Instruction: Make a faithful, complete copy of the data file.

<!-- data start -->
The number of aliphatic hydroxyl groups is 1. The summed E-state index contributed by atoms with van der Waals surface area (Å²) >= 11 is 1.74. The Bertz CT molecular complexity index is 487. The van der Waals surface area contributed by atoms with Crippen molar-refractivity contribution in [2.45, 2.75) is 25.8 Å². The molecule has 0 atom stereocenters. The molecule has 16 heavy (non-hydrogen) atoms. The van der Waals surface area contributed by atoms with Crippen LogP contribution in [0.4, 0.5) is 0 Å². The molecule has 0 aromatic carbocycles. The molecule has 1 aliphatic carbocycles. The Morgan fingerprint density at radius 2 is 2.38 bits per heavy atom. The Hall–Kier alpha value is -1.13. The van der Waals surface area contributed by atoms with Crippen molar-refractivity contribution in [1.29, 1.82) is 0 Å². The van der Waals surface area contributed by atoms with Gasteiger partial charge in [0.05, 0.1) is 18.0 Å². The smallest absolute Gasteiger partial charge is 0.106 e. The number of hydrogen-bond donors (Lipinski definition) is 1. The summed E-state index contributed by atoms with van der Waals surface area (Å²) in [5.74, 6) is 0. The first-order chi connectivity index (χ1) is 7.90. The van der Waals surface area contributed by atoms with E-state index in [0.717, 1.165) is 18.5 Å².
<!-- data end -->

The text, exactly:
The number of aliphatic hydroxyl groups is 1. The summed E-state index contributed by atoms with van der Waals surface area (Å²) >= 11 is 1.74. The Bertz CT molecular complexity index is 487. The van der Waals surface area contributed by atoms with Crippen molar-refractivity contribution in [2.45, 2.75) is 25.8 Å². The molecule has 0 atom stereocenters. The molecule has 16 heavy (non-hydrogen) atoms. The van der Waals surface area contributed by atoms with Crippen LogP contribution in [0.4, 0.5) is 0 Å². The molecule has 0 aromatic carbocycles. The molecule has 1 aliphatic carbocycles. The Morgan fingerprint density at radius 2 is 2.38 bits per heavy atom. The Hall–Kier alpha value is -1.13. The van der Waals surface area contributed by atoms with Crippen molar-refractivity contribution in [1.29, 1.82) is 0 Å². The van der Waals surface area contributed by atoms with Gasteiger partial charge in [0.05, 0.1) is 18.0 Å². The smallest absolute Gasteiger partial charge is 0.106 e. The number of hydrogen-bond donors (Lipinski definition) is 1. The summed E-state index contributed by atoms with van der Waals surface area (Å²) in [5.74, 6) is 0. The first-order chi connectivity index (χ1) is 7.90. The van der Waals surface area contributed by atoms with E-state index in [0.717, 1.165) is 18.5 Å².